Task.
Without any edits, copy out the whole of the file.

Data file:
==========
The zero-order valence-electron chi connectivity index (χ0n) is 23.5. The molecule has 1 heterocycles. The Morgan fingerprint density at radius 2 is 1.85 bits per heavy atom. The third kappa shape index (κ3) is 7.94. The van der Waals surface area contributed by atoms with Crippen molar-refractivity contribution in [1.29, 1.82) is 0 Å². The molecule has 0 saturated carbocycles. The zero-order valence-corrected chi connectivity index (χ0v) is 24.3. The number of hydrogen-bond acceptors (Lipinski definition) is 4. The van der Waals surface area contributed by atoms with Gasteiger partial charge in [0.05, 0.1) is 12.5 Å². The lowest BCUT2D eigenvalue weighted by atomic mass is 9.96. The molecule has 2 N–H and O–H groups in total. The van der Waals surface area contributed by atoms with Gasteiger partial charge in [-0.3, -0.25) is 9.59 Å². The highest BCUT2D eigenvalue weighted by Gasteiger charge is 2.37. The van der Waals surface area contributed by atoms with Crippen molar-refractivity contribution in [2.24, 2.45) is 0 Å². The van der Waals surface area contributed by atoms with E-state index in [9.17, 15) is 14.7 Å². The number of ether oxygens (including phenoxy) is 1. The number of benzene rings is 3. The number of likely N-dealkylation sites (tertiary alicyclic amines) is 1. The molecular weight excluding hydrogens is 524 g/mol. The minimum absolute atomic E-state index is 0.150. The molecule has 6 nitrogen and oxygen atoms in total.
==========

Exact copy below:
The zero-order valence-electron chi connectivity index (χ0n) is 23.5. The molecule has 1 heterocycles. The Morgan fingerprint density at radius 2 is 1.85 bits per heavy atom. The third kappa shape index (κ3) is 7.94. The van der Waals surface area contributed by atoms with Crippen molar-refractivity contribution in [1.29, 1.82) is 0 Å². The molecule has 0 saturated carbocycles. The zero-order valence-corrected chi connectivity index (χ0v) is 24.3. The number of hydrogen-bond acceptors (Lipinski definition) is 4. The van der Waals surface area contributed by atoms with Gasteiger partial charge in [0.05, 0.1) is 12.5 Å². The lowest BCUT2D eigenvalue weighted by atomic mass is 9.96. The molecule has 2 N–H and O–H groups in total. The van der Waals surface area contributed by atoms with Gasteiger partial charge in [-0.3, -0.25) is 9.59 Å². The highest BCUT2D eigenvalue weighted by Gasteiger charge is 2.37. The van der Waals surface area contributed by atoms with Crippen molar-refractivity contribution in [2.24, 2.45) is 0 Å². The van der Waals surface area contributed by atoms with E-state index in [9.17, 15) is 14.7 Å². The number of ether oxygens (including phenoxy) is 1. The number of benzene rings is 3. The number of likely N-dealkylation sites (tertiary alicyclic amines) is 1. The molecular weight excluding hydrogens is 524 g/mol. The minimum absolute atomic E-state index is 0.150. The molecule has 6 nitrogen and oxygen atoms in total.